By 2000, Ireland had achieved a remarkable macroeconomic performance: 10% economic growth annually, a budget surplus, and a very low debt to GDP ratio. Emigration had disappeared and there was significant immigration from Eastern Europe. Yet, by November 2010, output had collapsed to an extent unprecedented among post war industrial countries, the budget deficit was out of control, and the debt to GDP ratio had soared to around 100%. In an unprecedented development, Ireland wasforced to apply for an emergency bail-out package from the Troika (European Commission, European Central Bank, and the International Monetary Fund).This book examines how the Celtic Tiger, a high growth performing economy, fell into a macroeconomic abyss. It is a story that shows how the Irish economy moved from a property market crisis to a banking crisis and fiscal crisis, and how these three crises led to a fourth crisis, the massive financial crisis of 2010. Against the backdrop of the newly created Eurozone, the book demonstrates how a housing boom was transformed into a property market bubble through excessive credit creation.Accompanying the market bubble, buoyant property related taxes enabled a profligate government to over spend and under tax. Few, either in Ireland or Europe, recognised the danger signals because the prevailing economic ideology suggested that financial markets could self-regulate.The book analyses the roles of banks, builders, developers, regulators (the EU, the ECB, the Central Bank of Ireland, and the Irish Financial Regulator), politicians, economists, the media, and a property driven populace during the various stages of the downfall of the Celtic Tiger. It pays particular attention to the decisions to provide a highly controversial comprehensive guarantee for the covered Irish banks in 2008, and the subsequent events that left the government with no alternative butto request the 2010 bail out. Throughout the book, attention is devoted to the allocation of responsibilities for the unfolding crises. First, who or what was responsible for what happened and in what sense? Second, could specific actions have been taken at various stages to prevent the finalrecourse to the bail out? Finally, the book addresses the future of the Celtic Tiger. It discusses the impact of measures to help resolve the current Euro debt crisis as well as the underlying lessons to be learned from this traumatic period in Ireland's economic and financial history.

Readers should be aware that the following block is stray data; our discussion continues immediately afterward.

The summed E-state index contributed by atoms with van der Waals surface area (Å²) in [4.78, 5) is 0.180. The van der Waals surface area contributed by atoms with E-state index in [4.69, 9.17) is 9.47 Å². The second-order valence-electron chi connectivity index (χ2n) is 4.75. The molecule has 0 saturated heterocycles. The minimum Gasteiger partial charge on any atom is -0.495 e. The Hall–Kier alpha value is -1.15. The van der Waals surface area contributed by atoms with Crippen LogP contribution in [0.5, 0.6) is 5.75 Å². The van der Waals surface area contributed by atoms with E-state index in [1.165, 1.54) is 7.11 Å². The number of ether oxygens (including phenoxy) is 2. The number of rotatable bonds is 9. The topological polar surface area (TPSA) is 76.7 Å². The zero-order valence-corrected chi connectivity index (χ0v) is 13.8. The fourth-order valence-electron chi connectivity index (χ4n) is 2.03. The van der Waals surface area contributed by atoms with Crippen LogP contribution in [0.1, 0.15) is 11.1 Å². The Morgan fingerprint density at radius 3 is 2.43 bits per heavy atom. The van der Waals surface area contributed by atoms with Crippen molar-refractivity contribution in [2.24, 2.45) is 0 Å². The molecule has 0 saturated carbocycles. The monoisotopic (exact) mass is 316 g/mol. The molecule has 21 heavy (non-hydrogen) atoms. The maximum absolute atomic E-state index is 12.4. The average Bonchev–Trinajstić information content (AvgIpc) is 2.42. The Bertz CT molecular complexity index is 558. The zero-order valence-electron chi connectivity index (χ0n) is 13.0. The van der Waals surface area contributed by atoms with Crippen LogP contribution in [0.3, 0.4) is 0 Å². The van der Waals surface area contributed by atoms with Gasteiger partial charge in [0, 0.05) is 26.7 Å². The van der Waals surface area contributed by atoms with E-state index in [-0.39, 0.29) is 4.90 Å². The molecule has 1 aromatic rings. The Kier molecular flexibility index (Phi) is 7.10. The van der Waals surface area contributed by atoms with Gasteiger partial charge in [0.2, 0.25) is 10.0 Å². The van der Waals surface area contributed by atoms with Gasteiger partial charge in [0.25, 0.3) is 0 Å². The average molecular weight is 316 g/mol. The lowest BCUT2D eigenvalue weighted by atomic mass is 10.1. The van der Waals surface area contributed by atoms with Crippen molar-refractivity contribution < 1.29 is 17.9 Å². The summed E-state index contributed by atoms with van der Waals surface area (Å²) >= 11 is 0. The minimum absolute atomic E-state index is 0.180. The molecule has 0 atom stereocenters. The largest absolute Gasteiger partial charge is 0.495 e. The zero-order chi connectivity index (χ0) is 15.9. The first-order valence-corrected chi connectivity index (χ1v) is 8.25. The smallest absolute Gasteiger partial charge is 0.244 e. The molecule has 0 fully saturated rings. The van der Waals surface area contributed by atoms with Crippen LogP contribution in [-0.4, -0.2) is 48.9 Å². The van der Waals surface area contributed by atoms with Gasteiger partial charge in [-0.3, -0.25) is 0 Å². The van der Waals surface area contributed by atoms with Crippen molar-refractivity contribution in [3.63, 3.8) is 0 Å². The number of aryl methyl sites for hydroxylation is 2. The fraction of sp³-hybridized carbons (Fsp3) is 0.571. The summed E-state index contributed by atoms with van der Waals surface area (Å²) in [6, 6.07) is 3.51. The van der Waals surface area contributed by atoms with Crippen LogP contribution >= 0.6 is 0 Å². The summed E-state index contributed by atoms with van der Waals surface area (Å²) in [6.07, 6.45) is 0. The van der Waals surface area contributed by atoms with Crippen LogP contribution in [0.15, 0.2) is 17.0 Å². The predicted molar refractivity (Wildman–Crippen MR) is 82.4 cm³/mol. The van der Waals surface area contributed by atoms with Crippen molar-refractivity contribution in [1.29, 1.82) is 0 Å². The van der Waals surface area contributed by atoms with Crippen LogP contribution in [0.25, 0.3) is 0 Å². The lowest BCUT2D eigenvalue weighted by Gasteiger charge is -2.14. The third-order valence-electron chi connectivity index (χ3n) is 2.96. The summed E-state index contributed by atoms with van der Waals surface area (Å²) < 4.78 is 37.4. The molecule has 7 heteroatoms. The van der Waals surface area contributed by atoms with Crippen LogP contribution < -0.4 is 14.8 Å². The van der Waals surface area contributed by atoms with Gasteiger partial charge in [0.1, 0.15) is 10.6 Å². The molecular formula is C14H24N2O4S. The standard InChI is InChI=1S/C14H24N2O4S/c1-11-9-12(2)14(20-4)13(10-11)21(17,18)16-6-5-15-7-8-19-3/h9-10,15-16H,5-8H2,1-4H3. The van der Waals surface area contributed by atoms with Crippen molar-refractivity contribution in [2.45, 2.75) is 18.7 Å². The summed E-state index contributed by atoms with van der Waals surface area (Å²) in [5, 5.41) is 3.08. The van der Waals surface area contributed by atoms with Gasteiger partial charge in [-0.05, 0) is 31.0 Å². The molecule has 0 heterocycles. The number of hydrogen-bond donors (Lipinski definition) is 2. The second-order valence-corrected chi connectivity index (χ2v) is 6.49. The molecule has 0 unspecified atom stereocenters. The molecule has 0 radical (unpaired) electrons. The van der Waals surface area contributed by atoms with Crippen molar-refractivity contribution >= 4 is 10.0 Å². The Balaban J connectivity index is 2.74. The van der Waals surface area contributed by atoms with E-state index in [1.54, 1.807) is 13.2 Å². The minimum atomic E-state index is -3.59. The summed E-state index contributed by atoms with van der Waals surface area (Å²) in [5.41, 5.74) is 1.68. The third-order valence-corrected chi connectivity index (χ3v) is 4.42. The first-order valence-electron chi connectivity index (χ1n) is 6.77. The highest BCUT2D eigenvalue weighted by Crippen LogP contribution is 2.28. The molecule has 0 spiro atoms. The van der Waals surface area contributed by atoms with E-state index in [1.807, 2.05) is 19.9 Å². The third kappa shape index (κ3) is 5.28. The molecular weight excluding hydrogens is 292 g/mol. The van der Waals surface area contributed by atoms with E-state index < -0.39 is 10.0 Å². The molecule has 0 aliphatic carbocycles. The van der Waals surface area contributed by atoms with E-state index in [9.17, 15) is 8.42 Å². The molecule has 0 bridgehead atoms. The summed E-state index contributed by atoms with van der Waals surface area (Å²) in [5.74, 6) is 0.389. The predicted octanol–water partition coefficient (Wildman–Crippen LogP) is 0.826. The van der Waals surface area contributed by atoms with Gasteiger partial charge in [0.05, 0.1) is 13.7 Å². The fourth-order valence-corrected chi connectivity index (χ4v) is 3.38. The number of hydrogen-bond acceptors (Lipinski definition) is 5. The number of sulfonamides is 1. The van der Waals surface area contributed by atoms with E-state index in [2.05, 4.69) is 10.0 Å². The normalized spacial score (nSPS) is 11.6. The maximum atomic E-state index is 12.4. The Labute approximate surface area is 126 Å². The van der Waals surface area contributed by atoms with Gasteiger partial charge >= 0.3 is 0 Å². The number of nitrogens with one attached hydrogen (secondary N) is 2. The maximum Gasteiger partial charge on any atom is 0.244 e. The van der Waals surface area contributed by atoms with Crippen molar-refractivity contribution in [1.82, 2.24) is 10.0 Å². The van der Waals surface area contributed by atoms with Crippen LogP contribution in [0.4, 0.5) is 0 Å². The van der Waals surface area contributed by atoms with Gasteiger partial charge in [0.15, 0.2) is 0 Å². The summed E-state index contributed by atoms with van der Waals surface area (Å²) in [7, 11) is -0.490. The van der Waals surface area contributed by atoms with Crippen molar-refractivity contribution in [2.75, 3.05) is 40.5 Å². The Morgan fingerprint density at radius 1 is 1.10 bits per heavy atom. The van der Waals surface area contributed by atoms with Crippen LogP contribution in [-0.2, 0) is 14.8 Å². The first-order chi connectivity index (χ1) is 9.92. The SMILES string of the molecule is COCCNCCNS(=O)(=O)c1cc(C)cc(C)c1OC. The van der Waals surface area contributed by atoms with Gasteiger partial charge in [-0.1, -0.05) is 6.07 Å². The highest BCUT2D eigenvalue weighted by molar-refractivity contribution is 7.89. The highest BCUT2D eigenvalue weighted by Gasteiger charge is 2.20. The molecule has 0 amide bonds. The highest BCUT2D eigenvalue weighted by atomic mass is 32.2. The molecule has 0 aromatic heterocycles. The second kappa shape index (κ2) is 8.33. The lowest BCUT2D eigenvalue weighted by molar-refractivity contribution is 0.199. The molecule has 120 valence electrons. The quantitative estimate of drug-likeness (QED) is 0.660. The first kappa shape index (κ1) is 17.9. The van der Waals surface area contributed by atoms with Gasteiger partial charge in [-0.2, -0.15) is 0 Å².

Long Description